In my last post, I was hasty in my judgment of Twitter.
Shawn brought up a great point about my negative conclusion: many companies are successfully leveraging twitter as a customer service tool. Comcast, at comcastcares, scours Twitter for disgruntled tweets and replies accordingly. Besides the labor cost, it’s free, and very likely grosses positive revenue by calming angry customers.
GM, surprisingly, follows the Comcast model, talking to consumers–engaging them in a dialogue. Notice that most tweets are “@” users, definitely impressive from an old-world company like GM. Forrester is followed by 3,750 users. Again, posts are directed at its fans.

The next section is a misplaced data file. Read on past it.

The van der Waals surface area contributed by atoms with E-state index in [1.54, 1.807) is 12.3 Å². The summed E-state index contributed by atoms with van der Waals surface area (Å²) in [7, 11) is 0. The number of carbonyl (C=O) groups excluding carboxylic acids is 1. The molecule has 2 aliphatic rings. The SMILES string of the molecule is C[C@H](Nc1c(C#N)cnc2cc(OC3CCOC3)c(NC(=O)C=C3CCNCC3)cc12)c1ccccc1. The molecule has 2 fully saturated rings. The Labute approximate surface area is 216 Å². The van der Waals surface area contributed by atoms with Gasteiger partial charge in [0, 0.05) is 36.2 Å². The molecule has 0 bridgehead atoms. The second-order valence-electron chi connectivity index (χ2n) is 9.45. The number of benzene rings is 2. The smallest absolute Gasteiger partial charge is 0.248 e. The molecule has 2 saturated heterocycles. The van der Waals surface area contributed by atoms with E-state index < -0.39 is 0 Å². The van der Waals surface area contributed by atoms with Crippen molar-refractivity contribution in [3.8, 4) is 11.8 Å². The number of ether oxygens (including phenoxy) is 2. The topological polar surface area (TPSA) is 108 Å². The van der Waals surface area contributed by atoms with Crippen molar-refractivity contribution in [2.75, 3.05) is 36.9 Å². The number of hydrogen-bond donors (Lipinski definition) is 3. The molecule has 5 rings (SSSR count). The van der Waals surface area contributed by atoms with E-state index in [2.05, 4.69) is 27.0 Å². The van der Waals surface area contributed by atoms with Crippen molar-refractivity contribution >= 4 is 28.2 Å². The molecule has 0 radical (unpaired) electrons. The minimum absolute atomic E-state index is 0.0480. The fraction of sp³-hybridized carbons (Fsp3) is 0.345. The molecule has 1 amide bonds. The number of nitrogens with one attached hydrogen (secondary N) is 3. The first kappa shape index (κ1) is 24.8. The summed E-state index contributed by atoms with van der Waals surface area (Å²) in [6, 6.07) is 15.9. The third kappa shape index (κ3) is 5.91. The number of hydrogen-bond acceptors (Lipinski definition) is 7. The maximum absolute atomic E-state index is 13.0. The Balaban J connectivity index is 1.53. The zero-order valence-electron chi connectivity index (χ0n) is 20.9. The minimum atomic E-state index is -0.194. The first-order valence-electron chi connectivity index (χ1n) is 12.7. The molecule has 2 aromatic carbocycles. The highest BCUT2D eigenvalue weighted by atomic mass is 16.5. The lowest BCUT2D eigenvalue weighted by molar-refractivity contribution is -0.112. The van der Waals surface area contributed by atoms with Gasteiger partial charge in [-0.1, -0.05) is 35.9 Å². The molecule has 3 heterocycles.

But not every company engages in this strategy. Every tweet from M&Ms is one-way. This amounts to a bastardized version of email (though it is free, nonetheless).
Should Twitter be added to the laundry list of new media in which companies should be participating? Probably not. Most companies will not have users tweeting about their products (e.g., B2B). The relevance is minimal. But for those with relevance, Twitter provides a low-cost opportunity to listen to consumers.